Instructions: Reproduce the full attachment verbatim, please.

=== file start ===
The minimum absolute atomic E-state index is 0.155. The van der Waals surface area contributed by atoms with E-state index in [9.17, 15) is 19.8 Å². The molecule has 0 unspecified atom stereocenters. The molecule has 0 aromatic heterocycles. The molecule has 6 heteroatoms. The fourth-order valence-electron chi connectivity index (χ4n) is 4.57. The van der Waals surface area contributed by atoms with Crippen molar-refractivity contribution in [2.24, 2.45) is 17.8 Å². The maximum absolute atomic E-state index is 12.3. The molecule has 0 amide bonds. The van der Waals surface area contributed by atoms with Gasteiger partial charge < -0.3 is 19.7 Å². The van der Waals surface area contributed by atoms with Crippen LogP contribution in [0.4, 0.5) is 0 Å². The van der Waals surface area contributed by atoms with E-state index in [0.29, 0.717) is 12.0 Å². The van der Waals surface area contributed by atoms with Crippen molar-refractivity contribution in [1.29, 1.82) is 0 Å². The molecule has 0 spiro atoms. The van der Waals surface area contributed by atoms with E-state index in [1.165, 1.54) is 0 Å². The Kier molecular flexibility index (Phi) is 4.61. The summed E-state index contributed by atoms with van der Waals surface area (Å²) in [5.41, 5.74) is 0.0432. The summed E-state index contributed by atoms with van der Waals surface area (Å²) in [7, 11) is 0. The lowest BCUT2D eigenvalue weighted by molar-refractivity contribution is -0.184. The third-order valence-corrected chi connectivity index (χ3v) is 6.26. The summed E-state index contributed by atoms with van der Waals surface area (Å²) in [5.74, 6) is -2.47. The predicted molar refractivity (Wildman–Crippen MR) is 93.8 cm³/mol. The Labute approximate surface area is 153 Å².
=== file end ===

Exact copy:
The minimum absolute atomic E-state index is 0.155. The van der Waals surface area contributed by atoms with E-state index in [9.17, 15) is 19.8 Å². The molecule has 0 unspecified atom stereocenters. The molecule has 0 aromatic heterocycles. The molecule has 6 heteroatoms. The fourth-order valence-electron chi connectivity index (χ4n) is 4.57. The van der Waals surface area contributed by atoms with Crippen molar-refractivity contribution in [2.24, 2.45) is 17.8 Å². The maximum absolute atomic E-state index is 12.3. The molecule has 0 amide bonds. The van der Waals surface area contributed by atoms with Gasteiger partial charge < -0.3 is 19.7 Å². The van der Waals surface area contributed by atoms with Crippen LogP contribution in [0.4, 0.5) is 0 Å². The van der Waals surface area contributed by atoms with E-state index in [0.29, 0.717) is 12.0 Å². The van der Waals surface area contributed by atoms with Crippen molar-refractivity contribution in [1.29, 1.82) is 0 Å². The molecule has 0 spiro atoms. The van der Waals surface area contributed by atoms with E-state index in [1.165, 1.54) is 0 Å². The Kier molecular flexibility index (Phi) is 4.61. The summed E-state index contributed by atoms with van der Waals surface area (Å²) in [5.41, 5.74) is 0.0432. The summed E-state index contributed by atoms with van der Waals surface area (Å²) in [7, 11) is 0. The lowest BCUT2D eigenvalue weighted by molar-refractivity contribution is -0.184. The third-order valence-corrected chi connectivity index (χ3v) is 6.26. The summed E-state index contributed by atoms with van der Waals surface area (Å²) in [5.74, 6) is -2.47. The predicted molar refractivity (Wildman–Crippen MR) is 93.8 cm³/mol. The Labute approximate surface area is 153 Å².